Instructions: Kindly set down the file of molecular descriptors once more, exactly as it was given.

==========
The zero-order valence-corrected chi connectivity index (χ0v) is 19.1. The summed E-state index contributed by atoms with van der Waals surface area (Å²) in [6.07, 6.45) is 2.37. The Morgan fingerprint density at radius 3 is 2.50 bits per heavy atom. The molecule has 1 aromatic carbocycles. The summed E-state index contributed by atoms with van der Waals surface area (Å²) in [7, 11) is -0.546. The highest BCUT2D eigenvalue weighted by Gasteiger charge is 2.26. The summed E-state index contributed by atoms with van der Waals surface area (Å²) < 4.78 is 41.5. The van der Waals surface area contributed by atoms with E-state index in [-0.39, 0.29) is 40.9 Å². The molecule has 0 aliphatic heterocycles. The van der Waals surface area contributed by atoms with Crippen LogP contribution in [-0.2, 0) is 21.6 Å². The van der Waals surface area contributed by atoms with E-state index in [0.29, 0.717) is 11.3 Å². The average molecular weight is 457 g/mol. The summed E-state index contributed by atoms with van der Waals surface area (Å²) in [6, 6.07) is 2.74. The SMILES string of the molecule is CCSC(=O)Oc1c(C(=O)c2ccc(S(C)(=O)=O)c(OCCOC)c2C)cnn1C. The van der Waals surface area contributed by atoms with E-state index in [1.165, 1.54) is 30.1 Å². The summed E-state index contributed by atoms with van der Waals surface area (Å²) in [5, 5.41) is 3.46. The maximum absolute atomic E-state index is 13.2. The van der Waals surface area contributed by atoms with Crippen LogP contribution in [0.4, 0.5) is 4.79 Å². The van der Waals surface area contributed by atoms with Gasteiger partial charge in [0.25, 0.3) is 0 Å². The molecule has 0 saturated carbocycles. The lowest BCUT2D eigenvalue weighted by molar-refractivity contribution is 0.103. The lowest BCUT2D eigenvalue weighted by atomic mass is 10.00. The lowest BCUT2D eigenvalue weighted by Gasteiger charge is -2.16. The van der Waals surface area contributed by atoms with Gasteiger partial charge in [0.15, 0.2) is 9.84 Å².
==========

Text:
The zero-order valence-corrected chi connectivity index (χ0v) is 19.1. The summed E-state index contributed by atoms with van der Waals surface area (Å²) in [6.07, 6.45) is 2.37. The Morgan fingerprint density at radius 3 is 2.50 bits per heavy atom. The molecule has 1 aromatic carbocycles. The summed E-state index contributed by atoms with van der Waals surface area (Å²) in [7, 11) is -0.546. The highest BCUT2D eigenvalue weighted by Gasteiger charge is 2.26. The summed E-state index contributed by atoms with van der Waals surface area (Å²) < 4.78 is 41.5. The van der Waals surface area contributed by atoms with E-state index in [-0.39, 0.29) is 40.9 Å². The molecule has 0 aliphatic heterocycles. The van der Waals surface area contributed by atoms with Crippen LogP contribution in [-0.2, 0) is 21.6 Å². The van der Waals surface area contributed by atoms with E-state index in [0.29, 0.717) is 11.3 Å². The average molecular weight is 457 g/mol. The summed E-state index contributed by atoms with van der Waals surface area (Å²) in [6, 6.07) is 2.74. The SMILES string of the molecule is CCSC(=O)Oc1c(C(=O)c2ccc(S(C)(=O)=O)c(OCCOC)c2C)cnn1C. The van der Waals surface area contributed by atoms with E-state index in [1.165, 1.54) is 30.1 Å². The summed E-state index contributed by atoms with van der Waals surface area (Å²) in [5, 5.41) is 3.46. The maximum absolute atomic E-state index is 13.2. The van der Waals surface area contributed by atoms with Crippen LogP contribution in [0.4, 0.5) is 4.79 Å². The van der Waals surface area contributed by atoms with Gasteiger partial charge in [0.25, 0.3) is 0 Å². The molecule has 0 saturated carbocycles. The lowest BCUT2D eigenvalue weighted by molar-refractivity contribution is 0.103. The lowest BCUT2D eigenvalue weighted by atomic mass is 10.00. The lowest BCUT2D eigenvalue weighted by Gasteiger charge is -2.16. The van der Waals surface area contributed by atoms with Gasteiger partial charge in [0.15, 0.2) is 9.84 Å².